Sorry, for all the "I thinks" and "I believes" just want to be clear that this is my understanding of the system, but if someone else has better sources, by all means, I defer.
     
  18. clare_euph

    clare_euph Member

    Victims already are able to make "Victim Impact Statements", which talk the judge may or may not read out. However, the purpose of a trial is to establish guilt, so any statement surely ought to be made after that guilt is decided to the requisite level. It may be useful for the families of victims to get their side of the story heard......but still pretty unsure about it all!! Think these things depend on the circumstances of the case....
     
  19. TIMBONE

    TIMBONE Active Member

    BRASSCREST, I remember the Louise Woodward trial in 1996, when the judge overturned the jurys' verdict of 2nd degree murder. He reduced it to manslaughter, and imposed a sentence of the number of days she had already served on remand.
     
  20. brasscrest

    brasscrest Active Member

    It all depends on the case and the specific state law whether that sort of amendment is permitted (it is called a "lesser included offense" modification). In that one, the defense made a standard motion challenging the sufficiency of the evidence after the trial was complete, which the judge granted. In some states, that type of modification could only be done by an appellate court.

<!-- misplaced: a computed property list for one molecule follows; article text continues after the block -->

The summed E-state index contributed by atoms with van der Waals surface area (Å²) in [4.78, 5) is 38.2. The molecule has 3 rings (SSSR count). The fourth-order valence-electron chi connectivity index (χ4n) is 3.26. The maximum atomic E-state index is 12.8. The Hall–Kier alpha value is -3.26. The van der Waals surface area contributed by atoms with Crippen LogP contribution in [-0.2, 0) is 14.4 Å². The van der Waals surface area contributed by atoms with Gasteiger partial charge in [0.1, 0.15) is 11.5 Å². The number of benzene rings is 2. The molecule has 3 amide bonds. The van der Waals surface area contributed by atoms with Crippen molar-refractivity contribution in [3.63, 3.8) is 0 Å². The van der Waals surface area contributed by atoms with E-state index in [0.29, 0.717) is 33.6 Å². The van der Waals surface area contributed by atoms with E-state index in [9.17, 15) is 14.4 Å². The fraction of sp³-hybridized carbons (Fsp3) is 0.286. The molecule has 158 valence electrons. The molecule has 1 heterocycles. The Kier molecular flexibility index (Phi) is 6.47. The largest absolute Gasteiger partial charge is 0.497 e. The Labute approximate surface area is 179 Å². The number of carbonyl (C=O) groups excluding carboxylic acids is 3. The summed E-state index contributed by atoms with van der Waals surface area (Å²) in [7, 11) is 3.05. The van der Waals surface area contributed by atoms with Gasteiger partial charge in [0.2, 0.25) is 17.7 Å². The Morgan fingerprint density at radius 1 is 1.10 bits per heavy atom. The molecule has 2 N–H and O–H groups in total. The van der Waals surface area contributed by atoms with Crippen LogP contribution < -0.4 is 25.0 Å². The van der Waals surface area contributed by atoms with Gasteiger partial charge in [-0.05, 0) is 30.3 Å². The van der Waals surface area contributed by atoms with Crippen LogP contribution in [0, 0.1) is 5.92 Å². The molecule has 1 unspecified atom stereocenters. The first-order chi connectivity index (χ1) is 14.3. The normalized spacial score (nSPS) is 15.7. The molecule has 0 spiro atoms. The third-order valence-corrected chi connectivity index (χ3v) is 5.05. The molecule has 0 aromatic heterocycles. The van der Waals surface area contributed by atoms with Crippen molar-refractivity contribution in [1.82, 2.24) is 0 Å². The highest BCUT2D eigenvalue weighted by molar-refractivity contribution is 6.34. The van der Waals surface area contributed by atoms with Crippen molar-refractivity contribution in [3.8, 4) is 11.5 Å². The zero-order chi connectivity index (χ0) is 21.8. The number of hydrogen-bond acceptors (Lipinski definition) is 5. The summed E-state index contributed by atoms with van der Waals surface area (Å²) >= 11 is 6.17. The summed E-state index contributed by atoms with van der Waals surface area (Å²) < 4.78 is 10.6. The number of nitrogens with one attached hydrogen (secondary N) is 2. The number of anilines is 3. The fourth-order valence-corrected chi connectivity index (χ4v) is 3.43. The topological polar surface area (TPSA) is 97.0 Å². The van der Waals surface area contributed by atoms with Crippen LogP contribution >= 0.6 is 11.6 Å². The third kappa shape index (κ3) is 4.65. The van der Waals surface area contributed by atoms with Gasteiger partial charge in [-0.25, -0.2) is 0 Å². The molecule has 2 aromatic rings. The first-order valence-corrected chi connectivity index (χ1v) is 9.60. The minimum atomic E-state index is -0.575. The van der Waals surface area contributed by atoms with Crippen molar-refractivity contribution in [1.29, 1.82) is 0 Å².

Also, the entire system of sentencing in the US has been changed since 1996, with two landmark Supreme Court decisions (Blakely vs. Washington and United States vs. Booker) that have applied the Federal sentencing guidelines to state court proceedings and made those guidelines advisory rather than compulsory. One of those effects was that judges can no longer make a sentence more severe except on facts found by the jury or admitted by the guilty party. And the judge is constrained by statutory minimums when reducing a sentence. The judges still have a great say, but there has been a big push in the US to make sentencing more uniform over various jurisdictions.

    Also, in the American system, the accused has more rights than the accuser - for example, someone who has been found guilty can appeal their conviction, but the government (in most cases) can not appeal a finding of not guilty.
     
    Last edited: Apr 20, 2006